If such an opinion is given adequate energy and channels, it may even become a popular thought. I, being from the far-east and always being taught about socialist formulas, have no idea about the petty problems of caste-ism that plagues India. This is where my problem lies. In my day to day life while interacting with these people, I deny the existence of caste and to me and my folks, I am very right. We have long repudiated the caste in our minds. A more apt thing to say, in our socialist dreams of comrade Lenin, we hardly acknowledge the existence of such an evil.  Poor is just poor and we need socialism to eradicate the evils of poverty.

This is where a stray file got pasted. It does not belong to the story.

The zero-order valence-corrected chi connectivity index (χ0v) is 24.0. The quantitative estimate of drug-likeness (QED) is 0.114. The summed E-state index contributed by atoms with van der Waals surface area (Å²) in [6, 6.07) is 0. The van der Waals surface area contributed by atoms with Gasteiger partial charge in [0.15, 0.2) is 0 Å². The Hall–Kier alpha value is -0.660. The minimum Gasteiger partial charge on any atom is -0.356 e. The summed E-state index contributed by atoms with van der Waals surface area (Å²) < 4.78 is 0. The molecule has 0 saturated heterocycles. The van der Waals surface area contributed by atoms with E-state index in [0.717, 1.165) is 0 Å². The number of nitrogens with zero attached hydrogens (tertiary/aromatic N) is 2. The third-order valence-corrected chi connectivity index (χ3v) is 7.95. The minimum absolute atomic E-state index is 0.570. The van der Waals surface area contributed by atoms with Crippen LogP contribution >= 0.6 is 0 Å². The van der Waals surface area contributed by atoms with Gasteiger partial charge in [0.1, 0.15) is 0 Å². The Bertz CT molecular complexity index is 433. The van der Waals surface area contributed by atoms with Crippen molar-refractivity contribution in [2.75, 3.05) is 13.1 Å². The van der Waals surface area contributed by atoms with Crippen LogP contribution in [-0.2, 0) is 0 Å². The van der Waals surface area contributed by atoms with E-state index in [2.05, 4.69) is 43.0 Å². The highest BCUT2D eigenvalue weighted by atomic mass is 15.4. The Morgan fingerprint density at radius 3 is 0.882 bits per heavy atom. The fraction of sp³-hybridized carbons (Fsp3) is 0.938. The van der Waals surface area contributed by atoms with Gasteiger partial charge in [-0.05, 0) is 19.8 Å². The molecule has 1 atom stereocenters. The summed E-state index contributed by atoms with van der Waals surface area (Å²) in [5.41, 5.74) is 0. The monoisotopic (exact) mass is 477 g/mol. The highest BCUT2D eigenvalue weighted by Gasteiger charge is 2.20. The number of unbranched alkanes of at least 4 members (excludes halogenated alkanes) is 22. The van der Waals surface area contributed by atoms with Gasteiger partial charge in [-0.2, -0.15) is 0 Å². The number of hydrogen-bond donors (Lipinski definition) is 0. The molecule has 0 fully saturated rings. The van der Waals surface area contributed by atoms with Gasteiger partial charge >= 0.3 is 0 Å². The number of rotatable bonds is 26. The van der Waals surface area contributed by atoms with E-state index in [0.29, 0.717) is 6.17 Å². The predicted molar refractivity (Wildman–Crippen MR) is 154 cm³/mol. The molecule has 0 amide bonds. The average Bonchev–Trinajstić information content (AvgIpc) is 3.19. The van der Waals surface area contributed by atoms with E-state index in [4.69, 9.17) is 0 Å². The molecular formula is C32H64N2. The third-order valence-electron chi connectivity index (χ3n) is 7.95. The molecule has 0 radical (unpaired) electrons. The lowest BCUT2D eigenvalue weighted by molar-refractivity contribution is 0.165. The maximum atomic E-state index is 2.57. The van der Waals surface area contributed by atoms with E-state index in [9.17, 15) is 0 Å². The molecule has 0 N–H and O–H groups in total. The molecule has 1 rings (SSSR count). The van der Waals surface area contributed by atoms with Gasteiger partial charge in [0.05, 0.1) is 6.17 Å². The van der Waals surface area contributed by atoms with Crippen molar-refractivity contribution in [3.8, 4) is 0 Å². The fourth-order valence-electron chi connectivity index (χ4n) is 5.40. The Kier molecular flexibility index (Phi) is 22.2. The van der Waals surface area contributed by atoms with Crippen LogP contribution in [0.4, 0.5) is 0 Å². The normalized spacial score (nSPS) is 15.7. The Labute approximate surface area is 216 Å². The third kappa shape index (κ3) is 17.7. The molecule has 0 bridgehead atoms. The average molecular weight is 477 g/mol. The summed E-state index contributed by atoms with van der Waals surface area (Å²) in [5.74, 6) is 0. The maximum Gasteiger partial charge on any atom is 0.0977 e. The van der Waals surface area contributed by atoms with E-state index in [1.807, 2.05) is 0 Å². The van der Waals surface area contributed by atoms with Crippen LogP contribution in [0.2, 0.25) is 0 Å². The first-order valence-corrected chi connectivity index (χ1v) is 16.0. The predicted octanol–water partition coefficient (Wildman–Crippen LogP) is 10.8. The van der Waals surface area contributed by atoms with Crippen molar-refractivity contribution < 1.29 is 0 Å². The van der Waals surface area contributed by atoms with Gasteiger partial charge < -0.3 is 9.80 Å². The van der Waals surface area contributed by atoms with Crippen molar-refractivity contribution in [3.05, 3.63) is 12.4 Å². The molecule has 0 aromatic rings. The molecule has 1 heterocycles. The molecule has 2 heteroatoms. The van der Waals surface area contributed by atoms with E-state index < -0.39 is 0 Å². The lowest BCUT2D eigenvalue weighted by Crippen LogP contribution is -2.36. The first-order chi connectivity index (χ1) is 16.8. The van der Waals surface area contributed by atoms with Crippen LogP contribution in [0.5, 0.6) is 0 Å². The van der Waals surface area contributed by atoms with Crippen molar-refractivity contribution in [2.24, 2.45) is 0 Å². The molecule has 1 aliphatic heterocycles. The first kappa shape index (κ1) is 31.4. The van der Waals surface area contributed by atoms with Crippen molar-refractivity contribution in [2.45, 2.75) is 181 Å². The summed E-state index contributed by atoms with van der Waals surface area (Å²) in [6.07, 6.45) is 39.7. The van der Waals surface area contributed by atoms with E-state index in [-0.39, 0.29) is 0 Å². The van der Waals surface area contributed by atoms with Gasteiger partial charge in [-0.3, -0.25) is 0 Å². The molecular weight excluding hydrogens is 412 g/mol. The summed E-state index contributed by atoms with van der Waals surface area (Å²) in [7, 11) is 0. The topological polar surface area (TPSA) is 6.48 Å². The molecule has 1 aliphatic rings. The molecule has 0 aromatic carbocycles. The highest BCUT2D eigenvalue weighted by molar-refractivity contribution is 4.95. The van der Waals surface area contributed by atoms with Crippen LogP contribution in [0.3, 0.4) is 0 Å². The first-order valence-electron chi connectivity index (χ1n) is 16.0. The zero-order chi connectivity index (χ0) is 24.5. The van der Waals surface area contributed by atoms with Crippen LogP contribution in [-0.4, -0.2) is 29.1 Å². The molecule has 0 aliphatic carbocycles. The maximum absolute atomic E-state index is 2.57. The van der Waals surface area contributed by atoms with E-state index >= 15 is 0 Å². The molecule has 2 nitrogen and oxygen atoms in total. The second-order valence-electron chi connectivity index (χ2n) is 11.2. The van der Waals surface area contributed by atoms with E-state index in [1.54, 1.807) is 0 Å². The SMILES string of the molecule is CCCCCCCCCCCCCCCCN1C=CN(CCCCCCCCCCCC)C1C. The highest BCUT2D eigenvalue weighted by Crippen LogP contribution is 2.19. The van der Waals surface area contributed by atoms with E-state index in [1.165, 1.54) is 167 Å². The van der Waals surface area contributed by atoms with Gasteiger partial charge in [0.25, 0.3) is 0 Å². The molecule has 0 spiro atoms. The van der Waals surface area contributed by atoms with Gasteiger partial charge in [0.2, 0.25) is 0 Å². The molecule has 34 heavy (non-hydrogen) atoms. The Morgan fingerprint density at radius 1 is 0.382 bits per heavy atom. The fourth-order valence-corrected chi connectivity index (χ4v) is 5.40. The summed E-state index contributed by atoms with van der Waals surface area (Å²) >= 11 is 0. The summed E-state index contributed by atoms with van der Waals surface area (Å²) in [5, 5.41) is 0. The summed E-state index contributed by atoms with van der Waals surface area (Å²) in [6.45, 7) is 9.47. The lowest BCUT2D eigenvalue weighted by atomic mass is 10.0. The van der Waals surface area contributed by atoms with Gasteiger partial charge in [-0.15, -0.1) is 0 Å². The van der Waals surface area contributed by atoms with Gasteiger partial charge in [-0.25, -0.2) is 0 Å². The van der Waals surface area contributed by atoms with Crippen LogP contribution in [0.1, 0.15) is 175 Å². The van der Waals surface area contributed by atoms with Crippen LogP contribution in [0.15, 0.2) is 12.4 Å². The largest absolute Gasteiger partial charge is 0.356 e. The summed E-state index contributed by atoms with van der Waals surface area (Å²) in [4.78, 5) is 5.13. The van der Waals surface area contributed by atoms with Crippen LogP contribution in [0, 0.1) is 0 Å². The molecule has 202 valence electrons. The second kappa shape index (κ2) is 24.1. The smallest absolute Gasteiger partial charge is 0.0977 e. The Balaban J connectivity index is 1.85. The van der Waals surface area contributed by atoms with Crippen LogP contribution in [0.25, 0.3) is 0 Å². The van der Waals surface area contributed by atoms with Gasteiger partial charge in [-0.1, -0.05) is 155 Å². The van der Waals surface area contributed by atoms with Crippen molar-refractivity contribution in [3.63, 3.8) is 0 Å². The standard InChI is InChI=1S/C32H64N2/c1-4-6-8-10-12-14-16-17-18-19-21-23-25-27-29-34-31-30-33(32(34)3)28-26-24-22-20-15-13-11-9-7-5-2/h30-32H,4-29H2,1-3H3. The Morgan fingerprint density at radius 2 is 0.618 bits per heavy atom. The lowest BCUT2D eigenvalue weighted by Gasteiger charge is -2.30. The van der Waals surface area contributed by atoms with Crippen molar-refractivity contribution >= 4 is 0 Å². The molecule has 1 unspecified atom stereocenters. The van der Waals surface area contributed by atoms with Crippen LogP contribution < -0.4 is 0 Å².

But then caste-ism is at large and the funny thing is it transcends economic boundaries. How do I make them understand caste-ism is wrong, from my own point of view who is thinking on a different plane altogether?  

The elitist India tries to solve such problems (do they?) with the help of their scholarly allegories, hoping symbolisms and progressive thought with the help of technical and scholarly terms would trickle down to the lower strata, but this hardly happens. It's only for those coterie of intellectual masturbation.
(Am I being too optimistic in saying that they actually hope to solve problems or they just do it for the sake of their own scholarly pursuits, just wondering)
One needs the public to understand what they are doing and saying and how it will help them. I am sure many people with good intentions are out there doing so. I am just a mere observer in all of this, with faulty words that would hardly strike you.